C: Lawyers for Justice Ireland (L) and La Crêperie Pierre Grise (FB) (L)

‘Cash preferred’: Wicklow crêpe restaurant offers customers discount when paying in cash

A popular crêpe restaurant in Co. Wicklow has won praise after its owners offered a discount to customers paying in cash as part of its support for the nationwide movement to reignite cash. 

It comes as some businesses adopt ‘card only’ payment policies, with business owners nationwide believing that their businesses could go entirely cashless within ten years.

Owners of La Crêperie Pierre Grise in Greystones, Alison and Julien Lefebvre, put up a sign on their till, and also outside on the menu board supporting ‘cash freedom’, which also promised a small discount for those opting to pay in cash. The initiative was highlighted by Lawyers for Justice Ireland, who applauded the owners, sharing a photo of the signs:

The traditional French crêperie restaurant, which offers both savoury and sweet treats, explained its reasoning for the preference for cash payments on the sign at the till.

“Cash preferred, card accepted,” the sign read. “We offer a small discount when you use cash,” it also said, offering two reasons why. Firstly, the sign gave the reasoning: “You pay a transaction fee to the bank for every tap. We’d rather you keep it” and secondly, “To support cash freedom!”

Social media users were keen to offer their support to the family-run restaurant in the comments. “I was there today! Highly recommend it,” one customer said, while another person described the initiative as “brilliant”. Others said the policy was “good to see”.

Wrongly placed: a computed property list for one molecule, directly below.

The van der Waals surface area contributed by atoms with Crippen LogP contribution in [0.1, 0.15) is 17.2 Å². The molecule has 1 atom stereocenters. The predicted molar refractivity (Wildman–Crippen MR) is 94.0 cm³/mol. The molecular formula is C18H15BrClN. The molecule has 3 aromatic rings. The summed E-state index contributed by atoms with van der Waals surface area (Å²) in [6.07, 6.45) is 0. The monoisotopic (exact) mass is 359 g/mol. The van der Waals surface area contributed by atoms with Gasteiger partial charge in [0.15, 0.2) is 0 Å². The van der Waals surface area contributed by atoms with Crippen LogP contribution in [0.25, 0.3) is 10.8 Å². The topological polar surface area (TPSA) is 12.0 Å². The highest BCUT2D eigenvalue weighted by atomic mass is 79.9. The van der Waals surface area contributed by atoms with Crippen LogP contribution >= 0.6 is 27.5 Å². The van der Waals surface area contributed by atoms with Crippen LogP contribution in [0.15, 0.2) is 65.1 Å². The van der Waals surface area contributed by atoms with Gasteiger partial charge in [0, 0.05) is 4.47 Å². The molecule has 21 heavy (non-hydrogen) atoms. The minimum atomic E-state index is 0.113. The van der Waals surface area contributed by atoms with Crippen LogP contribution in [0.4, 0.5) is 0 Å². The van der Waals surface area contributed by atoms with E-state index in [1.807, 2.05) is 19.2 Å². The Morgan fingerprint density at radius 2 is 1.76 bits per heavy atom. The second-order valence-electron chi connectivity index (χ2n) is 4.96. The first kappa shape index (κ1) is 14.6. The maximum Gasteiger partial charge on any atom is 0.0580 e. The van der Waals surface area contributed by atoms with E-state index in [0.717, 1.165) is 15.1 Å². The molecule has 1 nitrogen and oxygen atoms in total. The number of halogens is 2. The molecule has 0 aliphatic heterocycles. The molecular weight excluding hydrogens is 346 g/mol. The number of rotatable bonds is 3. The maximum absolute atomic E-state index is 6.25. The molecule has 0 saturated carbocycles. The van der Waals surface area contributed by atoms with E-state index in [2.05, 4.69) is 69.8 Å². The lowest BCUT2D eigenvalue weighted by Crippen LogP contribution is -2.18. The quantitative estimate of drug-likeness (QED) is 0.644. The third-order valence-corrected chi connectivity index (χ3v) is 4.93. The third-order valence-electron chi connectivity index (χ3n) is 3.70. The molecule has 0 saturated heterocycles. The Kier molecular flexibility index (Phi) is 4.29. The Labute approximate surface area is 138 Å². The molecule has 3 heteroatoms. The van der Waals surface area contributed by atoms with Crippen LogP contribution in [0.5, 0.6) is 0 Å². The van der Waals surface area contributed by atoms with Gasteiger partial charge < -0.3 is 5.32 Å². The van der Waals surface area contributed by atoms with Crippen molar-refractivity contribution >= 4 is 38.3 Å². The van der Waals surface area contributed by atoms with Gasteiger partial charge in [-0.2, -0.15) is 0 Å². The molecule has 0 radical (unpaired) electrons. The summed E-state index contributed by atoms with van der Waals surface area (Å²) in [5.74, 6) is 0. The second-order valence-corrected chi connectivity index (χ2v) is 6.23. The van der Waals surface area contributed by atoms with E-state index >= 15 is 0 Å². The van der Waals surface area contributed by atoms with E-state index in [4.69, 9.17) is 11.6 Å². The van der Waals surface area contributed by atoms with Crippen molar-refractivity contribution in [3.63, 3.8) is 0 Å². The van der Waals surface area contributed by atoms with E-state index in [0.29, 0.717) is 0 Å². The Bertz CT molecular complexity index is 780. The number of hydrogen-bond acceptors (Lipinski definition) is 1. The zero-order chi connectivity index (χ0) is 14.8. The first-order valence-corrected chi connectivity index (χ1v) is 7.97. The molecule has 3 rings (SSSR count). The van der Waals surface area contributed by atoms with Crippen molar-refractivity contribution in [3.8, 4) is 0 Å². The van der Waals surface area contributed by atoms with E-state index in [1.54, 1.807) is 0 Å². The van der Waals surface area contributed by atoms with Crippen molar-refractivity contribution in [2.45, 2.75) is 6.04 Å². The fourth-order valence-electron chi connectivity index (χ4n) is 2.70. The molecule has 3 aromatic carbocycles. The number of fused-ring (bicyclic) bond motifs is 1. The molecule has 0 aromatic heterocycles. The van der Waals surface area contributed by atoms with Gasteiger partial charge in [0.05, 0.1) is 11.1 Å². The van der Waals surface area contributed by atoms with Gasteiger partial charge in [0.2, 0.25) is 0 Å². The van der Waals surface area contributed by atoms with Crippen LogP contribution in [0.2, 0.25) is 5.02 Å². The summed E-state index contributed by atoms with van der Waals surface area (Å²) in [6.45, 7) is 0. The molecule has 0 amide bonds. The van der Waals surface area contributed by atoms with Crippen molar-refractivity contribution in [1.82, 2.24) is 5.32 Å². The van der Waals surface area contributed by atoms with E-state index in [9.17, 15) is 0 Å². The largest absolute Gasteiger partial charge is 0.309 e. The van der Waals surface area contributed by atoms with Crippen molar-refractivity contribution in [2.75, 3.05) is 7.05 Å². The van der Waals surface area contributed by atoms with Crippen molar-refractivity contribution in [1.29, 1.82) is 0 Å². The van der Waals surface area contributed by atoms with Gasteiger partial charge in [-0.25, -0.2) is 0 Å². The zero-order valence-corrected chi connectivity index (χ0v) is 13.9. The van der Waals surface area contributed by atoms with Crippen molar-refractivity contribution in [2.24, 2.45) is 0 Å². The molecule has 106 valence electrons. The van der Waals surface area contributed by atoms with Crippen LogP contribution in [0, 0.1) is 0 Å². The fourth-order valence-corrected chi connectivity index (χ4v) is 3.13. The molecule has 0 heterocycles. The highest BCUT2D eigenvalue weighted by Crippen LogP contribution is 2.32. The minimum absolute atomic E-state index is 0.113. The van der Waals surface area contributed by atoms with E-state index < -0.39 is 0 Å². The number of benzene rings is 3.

The restaurant, which was opened in Greystones in 2016, promises to offer an “enjoyable, rewarding French experience” at the Harbour in Greystones, and offers galettes, crepes for dessert, and Normandy cidre. 

It comes as Center Parcs UK and Ireland formally adopted a cashless policy in the wake of Covid. The European network of holiday villages went cashless last summer, and states on its website: “All our villages are cashless and can no longer accept cash payments”. The decision to refuse cash payments has been received with pushback from some consumers. 

In a twitter exchange with the business last year, one user protested: “This doesn’t consider older guests or children. My dad is 74 and only uses cash. We are due to come in 10 days. What is the reasoning behind this as I don’t think cash has been deemed as a huge Covid risk?”